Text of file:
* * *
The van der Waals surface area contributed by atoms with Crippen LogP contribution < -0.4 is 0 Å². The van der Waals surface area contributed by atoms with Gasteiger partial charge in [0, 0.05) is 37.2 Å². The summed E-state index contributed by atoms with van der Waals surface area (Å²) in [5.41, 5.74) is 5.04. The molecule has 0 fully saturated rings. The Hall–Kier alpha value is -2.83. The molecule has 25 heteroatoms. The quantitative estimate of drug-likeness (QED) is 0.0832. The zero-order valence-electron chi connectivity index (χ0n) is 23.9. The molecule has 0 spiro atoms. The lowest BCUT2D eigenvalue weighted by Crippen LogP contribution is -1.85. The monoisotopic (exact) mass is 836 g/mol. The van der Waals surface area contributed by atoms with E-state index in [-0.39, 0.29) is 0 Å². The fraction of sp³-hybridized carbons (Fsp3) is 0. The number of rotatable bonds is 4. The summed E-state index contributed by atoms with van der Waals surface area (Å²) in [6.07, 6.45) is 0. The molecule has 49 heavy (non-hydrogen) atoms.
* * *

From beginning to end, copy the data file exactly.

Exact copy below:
The van der Waals surface area contributed by atoms with Crippen LogP contribution < -0.4 is 0 Å². The van der Waals surface area contributed by atoms with Gasteiger partial charge in [0, 0.05) is 37.2 Å². The summed E-state index contributed by atoms with van der Waals surface area (Å²) in [5.41, 5.74) is 5.04. The molecule has 0 fully saturated rings. The Hall–Kier alpha value is -2.83. The molecule has 25 heteroatoms. The quantitative estimate of drug-likeness (QED) is 0.0832. The zero-order valence-electron chi connectivity index (χ0n) is 23.9. The molecule has 0 spiro atoms. The lowest BCUT2D eigenvalue weighted by Crippen LogP contribution is -1.85. The monoisotopic (exact) mass is 836 g/mol. The van der Waals surface area contributed by atoms with E-state index in [-0.39, 0.29) is 0 Å². The fraction of sp³-hybridized carbons (Fsp3) is 0. The number of rotatable bonds is 4. The summed E-state index contributed by atoms with van der Waals surface area (Å²) in [6.07, 6.45) is 0. The molecule has 49 heavy (non-hydrogen) atoms.